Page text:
Yesterday I took a trip to the Farne Islands on Serenity II skippered by Andrew Douglas. One of many highlights was seeing the arctic terns (Sterna paradisaea).
This delicate-looking bird undertakes the world's longest migration, flying 25,000 miles a year to and from its "winter" home in the southern hemisphere although, of course, it experiences two summers each year. In the course of its lifetime it will cover well over half a million miles. Fifty per cent of birds live for more than 30 years.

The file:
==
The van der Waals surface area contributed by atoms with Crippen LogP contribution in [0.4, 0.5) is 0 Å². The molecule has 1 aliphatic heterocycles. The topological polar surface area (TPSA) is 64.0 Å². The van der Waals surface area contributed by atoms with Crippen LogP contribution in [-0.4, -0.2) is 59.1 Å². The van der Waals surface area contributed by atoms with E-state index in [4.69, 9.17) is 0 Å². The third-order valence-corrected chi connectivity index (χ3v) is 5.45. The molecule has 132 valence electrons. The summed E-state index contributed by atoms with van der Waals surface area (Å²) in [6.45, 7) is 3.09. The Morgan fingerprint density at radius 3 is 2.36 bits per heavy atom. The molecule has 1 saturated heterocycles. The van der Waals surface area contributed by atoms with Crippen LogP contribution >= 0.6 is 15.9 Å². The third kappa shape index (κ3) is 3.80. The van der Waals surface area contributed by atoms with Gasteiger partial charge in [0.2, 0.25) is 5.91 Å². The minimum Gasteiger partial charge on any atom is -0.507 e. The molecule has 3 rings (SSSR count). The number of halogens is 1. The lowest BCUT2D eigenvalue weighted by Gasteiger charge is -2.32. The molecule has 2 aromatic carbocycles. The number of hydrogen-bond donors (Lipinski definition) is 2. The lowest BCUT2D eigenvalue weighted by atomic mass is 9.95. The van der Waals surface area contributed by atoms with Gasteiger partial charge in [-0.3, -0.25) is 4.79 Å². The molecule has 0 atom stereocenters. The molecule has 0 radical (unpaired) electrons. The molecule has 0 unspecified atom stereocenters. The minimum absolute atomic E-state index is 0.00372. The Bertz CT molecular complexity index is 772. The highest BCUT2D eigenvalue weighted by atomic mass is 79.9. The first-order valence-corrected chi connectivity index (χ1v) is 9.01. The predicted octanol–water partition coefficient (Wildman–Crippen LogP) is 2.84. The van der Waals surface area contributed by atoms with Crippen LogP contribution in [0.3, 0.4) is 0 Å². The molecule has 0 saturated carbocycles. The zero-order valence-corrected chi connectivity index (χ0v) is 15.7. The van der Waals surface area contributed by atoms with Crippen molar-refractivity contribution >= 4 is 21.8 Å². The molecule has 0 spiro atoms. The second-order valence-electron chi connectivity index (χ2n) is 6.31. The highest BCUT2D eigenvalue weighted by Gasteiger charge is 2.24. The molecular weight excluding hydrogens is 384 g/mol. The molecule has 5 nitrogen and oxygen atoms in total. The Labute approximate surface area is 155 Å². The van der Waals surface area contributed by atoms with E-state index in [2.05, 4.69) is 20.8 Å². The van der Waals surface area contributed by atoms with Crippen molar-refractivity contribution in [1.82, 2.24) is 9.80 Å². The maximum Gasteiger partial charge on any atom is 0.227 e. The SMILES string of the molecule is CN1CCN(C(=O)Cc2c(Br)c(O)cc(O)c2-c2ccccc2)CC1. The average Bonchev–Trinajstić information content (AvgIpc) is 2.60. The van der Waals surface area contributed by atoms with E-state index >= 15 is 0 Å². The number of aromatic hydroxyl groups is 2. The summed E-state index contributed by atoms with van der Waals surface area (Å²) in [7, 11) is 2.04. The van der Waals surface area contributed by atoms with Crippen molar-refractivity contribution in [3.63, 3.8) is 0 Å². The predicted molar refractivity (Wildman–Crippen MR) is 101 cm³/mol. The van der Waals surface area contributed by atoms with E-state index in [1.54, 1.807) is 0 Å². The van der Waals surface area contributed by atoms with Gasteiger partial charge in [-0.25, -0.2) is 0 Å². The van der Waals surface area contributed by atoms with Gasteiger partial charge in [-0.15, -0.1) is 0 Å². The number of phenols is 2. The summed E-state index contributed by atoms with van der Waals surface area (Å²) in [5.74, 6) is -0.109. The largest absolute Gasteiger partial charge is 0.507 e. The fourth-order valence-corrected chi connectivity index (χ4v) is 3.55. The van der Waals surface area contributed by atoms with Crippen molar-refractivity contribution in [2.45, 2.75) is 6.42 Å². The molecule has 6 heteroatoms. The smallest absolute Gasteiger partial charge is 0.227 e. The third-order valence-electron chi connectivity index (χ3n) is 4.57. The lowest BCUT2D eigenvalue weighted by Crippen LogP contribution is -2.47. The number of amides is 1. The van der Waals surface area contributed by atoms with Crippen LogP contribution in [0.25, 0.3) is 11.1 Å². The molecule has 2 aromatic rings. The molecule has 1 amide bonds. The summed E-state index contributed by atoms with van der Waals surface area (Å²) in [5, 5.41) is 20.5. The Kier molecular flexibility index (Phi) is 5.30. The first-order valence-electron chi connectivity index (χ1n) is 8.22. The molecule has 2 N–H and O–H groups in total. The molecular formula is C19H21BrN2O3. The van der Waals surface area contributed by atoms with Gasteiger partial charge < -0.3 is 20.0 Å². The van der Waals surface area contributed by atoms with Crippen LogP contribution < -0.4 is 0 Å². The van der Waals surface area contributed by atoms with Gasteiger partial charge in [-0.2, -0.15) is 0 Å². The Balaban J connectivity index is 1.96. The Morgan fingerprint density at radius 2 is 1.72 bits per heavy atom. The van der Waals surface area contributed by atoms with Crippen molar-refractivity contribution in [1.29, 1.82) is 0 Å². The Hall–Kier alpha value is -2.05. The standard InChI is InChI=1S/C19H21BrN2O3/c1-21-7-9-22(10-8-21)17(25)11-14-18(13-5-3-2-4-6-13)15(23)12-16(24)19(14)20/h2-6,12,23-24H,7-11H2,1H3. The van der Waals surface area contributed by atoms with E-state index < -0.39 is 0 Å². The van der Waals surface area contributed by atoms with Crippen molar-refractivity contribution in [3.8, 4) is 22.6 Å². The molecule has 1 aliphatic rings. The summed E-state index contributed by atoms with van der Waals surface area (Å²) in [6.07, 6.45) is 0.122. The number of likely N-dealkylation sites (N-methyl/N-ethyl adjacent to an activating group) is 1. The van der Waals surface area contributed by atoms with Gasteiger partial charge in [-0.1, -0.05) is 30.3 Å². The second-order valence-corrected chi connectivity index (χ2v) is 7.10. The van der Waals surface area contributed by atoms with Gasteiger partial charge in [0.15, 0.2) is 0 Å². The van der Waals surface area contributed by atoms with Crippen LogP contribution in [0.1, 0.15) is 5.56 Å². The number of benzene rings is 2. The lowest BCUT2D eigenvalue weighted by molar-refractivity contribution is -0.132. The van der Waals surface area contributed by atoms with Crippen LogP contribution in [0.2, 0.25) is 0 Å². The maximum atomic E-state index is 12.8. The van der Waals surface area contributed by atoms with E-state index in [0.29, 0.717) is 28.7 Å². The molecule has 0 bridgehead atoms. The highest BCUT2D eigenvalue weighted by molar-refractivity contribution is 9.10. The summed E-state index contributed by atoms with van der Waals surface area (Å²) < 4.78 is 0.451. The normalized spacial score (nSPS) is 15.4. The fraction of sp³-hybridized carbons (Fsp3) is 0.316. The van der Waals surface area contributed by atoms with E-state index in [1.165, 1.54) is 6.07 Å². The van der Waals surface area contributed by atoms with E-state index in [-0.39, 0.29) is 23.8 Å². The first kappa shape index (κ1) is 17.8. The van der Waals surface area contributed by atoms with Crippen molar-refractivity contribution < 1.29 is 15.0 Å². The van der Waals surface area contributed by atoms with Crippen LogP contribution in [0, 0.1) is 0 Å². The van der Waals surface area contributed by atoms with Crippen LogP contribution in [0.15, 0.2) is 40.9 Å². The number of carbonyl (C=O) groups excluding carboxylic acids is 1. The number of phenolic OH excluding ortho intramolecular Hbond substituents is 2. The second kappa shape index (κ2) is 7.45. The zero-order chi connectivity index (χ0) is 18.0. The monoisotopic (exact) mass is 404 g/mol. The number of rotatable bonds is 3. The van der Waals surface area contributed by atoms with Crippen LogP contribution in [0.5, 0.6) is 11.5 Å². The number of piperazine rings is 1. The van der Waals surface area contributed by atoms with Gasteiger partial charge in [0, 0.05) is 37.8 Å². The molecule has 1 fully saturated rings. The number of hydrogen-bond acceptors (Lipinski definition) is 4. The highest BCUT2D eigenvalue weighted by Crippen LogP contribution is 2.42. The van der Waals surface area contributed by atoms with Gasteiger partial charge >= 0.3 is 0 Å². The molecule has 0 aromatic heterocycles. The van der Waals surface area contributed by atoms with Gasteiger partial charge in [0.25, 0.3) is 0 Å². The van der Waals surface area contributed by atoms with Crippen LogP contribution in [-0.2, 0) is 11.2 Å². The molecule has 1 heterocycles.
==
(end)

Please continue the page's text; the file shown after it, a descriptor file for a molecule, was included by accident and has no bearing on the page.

Arctic terns mate for life and usually return to the same nesting ground year after year. They nest side-by-side with common terns on the Farne Islands. Some of the nests are on the footpath and are vigorously defended against visitors.
The female lays one or two eggs (sometimes three) and some have already hatched. The chicks are fed by the parents for a month but then have to learn to fish before leaving with their parents on migration.
Watch a BTO video on identification of arctic and common terns here. Listen to the BBC Radio 4 Tweet of the Day on arctic terns here.